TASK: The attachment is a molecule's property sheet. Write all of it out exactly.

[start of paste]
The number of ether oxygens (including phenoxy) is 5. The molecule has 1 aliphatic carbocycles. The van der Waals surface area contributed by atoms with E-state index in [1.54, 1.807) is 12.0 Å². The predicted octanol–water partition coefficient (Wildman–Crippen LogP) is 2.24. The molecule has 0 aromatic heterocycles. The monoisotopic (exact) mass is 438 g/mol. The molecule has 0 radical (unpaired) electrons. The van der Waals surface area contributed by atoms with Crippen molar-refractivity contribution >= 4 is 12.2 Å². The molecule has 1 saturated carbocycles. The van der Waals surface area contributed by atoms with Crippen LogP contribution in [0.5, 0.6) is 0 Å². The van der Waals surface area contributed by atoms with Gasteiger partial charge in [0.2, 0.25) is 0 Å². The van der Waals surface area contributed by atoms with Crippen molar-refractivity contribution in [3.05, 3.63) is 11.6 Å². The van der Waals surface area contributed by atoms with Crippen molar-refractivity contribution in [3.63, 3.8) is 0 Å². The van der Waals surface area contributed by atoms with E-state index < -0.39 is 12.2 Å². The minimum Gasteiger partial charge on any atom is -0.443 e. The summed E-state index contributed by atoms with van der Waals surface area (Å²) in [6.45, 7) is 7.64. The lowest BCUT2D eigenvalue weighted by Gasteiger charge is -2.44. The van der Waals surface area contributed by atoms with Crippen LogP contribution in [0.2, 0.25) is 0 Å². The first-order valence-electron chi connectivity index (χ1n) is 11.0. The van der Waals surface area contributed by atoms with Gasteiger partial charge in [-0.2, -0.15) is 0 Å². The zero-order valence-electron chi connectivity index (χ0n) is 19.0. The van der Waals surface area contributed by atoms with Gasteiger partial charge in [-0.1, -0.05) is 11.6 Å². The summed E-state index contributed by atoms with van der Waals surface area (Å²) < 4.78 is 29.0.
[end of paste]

The number of ether oxygens (including phenoxy) is 5. The molecule has 1 aliphatic carbocycles. The van der Waals surface area contributed by atoms with E-state index in [1.54, 1.807) is 12.0 Å². The predicted octanol–water partition coefficient (Wildman–Crippen LogP) is 2.24. The molecule has 0 aromatic heterocycles. The monoisotopic (exact) mass is 438 g/mol. The molecule has 0 radical (unpaired) electrons. The van der Waals surface area contributed by atoms with Crippen molar-refractivity contribution >= 4 is 12.2 Å². The molecule has 1 saturated carbocycles. The van der Waals surface area contributed by atoms with Crippen LogP contribution in [0.5, 0.6) is 0 Å². The van der Waals surface area contributed by atoms with Gasteiger partial charge in [0.2, 0.25) is 0 Å². The van der Waals surface area contributed by atoms with Crippen molar-refractivity contribution in [3.05, 3.63) is 11.6 Å². The van der Waals surface area contributed by atoms with Crippen molar-refractivity contribution in [3.63, 3.8) is 0 Å². The van der Waals surface area contributed by atoms with E-state index < -0.39 is 12.2 Å². The minimum Gasteiger partial charge on any atom is -0.443 e. The summed E-state index contributed by atoms with van der Waals surface area (Å²) in [6.45, 7) is 7.64. The lowest BCUT2D eigenvalue weighted by Gasteiger charge is -2.44. The van der Waals surface area contributed by atoms with Crippen LogP contribution in [0.2, 0.25) is 0 Å². The first-order valence-electron chi connectivity index (χ1n) is 11.0. The van der Waals surface area contributed by atoms with Gasteiger partial charge in [-0.2, -0.15) is 0 Å². The zero-order valence-electron chi connectivity index (χ0n) is 19.0. The van der Waals surface area contributed by atoms with Gasteiger partial charge in [-0.1, -0.05) is 11.6 Å². The summed E-state index contributed by atoms with van der Waals surface area (Å²) < 4.78 is 29.0.